Archive for December, 2008

Workout of the week- Eliminate lower body stiffness

December 31, 2008

So exactly ten years ago last night, I was a 17 year old senior playing against what I regarded as a bunch of old men in my school’s annual alumni soccer game. For the most part, these rag-tag seniors lacked skill, hadn’t run in months or years and couldn’t put a shot on frame to save their lives.

Flash forward to 2009 and the tables have turned. Last night, a group of alumni (myself included) squared off against the Santa Fe High Schools boys soccer team. And despite having not played in years in most cases, we actually won 4 to 1.

Simply running out on the field and playing against instantly brough back fond memories of former glory (my high school team actually made the state final four and several regional competitions). While I fared well in comparison to my teammates in terms of fitness, my legs were as stiff as a board this morning.

Interestingly, this stiffness is the clear difference between the body of a teenager versus that of even professional athletes in their 20s. As we age, our ligaments, muscles and tendons gradually lose elasticity even if we are more active than ever before.

With this in mind, Mike Robertson, an authority in the field of mobility, recommends adding a day of mobility work for every decade of life. In my case, two days (I am 27) should work for now.

With this in mind, here is the sequence of mobility and drills to address stiffness after high intensity exercise involving your legs.

Lengthening techniques:

Areas of focus:

  • IT bands
  • Hamstrings
  • Quads
  • Glutes
  • Adductors

Mobility drills (performed after stretching):

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Fitness trends for 2009

December 29, 2008

Ready to adopt a new workout program in the new year?

A survey by the American Council on Exercise (ACE) predicts that fitness programs that are easy on the pocketbook will shine in 2009.

The group is out with its top 10 fitness trends for the upcoming year, after surveying personal trainers, group fitness professionals, and lifestyle and weight management consultants.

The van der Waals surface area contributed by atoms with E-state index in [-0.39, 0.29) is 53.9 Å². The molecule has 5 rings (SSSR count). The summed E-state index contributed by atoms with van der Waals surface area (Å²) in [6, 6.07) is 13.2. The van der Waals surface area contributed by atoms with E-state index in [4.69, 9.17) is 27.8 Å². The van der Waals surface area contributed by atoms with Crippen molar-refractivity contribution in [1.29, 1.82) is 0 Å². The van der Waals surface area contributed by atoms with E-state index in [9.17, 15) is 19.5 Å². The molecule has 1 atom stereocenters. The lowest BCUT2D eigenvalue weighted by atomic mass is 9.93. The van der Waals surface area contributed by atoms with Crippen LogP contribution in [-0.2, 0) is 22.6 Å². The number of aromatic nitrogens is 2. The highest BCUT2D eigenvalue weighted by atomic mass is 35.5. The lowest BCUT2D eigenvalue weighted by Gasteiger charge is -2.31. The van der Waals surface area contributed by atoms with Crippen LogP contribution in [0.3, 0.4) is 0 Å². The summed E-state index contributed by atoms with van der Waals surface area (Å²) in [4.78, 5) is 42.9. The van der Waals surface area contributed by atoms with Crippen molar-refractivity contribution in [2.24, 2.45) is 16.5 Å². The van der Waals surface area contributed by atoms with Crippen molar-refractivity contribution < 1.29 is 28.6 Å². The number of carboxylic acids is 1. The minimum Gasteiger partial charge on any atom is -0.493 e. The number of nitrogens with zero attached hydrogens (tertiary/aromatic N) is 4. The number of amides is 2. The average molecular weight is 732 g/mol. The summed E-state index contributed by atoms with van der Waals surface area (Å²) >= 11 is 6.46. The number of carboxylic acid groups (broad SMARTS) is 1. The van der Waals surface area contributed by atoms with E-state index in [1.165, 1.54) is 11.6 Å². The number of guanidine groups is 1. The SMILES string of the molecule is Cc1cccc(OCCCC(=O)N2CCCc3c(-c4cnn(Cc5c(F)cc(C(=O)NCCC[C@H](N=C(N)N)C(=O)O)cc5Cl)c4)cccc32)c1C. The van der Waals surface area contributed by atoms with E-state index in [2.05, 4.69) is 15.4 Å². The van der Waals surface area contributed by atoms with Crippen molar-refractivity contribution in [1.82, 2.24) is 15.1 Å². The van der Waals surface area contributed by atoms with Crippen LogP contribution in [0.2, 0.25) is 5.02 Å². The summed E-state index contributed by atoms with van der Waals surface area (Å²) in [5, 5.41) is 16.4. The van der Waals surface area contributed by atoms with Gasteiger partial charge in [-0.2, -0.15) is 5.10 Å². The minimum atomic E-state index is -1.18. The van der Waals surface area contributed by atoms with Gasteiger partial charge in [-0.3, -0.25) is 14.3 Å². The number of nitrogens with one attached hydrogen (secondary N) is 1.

For the second year in a row, boot camp-style workouts are predicted to be the top fitness trend for 2009. Boot camps, group classes that aim to strengthen large muscle groups with pushups, squats, and lunges, can burn up to 600 calories during one session.

Another trend? Getting more for the money, says ACE Chief Science Officer Cedric X. Bryant, PhD, in a news release. “The overarching theme for fitness in 2009 is getting more bang for the buck.”

Bryant says, “Consumers will engage in workouts that provide multiple benefits due to time and economic limitations.  We will also see continued trends from 2008 including boot-camp style workouts, technology-based workouts, out-of-the-box programming, and an increased interest in fitness for those who are over 50 years old.”

Here’s the ACE’s top trend rundown:

  1. Boot camp-style fitness programs.
  2. Workout plans that are less expensive.
  3. Specialty classes like Zumba, Bollywood, Afro-Cuban, and ballroom dancing. These classes are set to rhythmic music and aim to increase cardiovascular fitness while folks have fun.
  4. The basics. Fitness professionals believe that people will want to return to basic fitness programs.
  5. Circuit training. Circuit training blends strength training and cardiovascular activity at different intensities. Another plus: gyms can set up their own circuit for members to follow.
  6. Kettlebell training. These iron weights, traditionally used in Russia, aim to develop whole body fitness and core strength.
  7. Boomer fitness. A focus on fitness led by people 50 and older.
  8. Technology-based fitness. Using high-tech gadgets like iPods to help keep workouts engaging, plus an increase in interactive fitness video games.
  9. Event or sports-specific exercises. A focus on the simple things, like basketball or volleyball games, or day bike rides.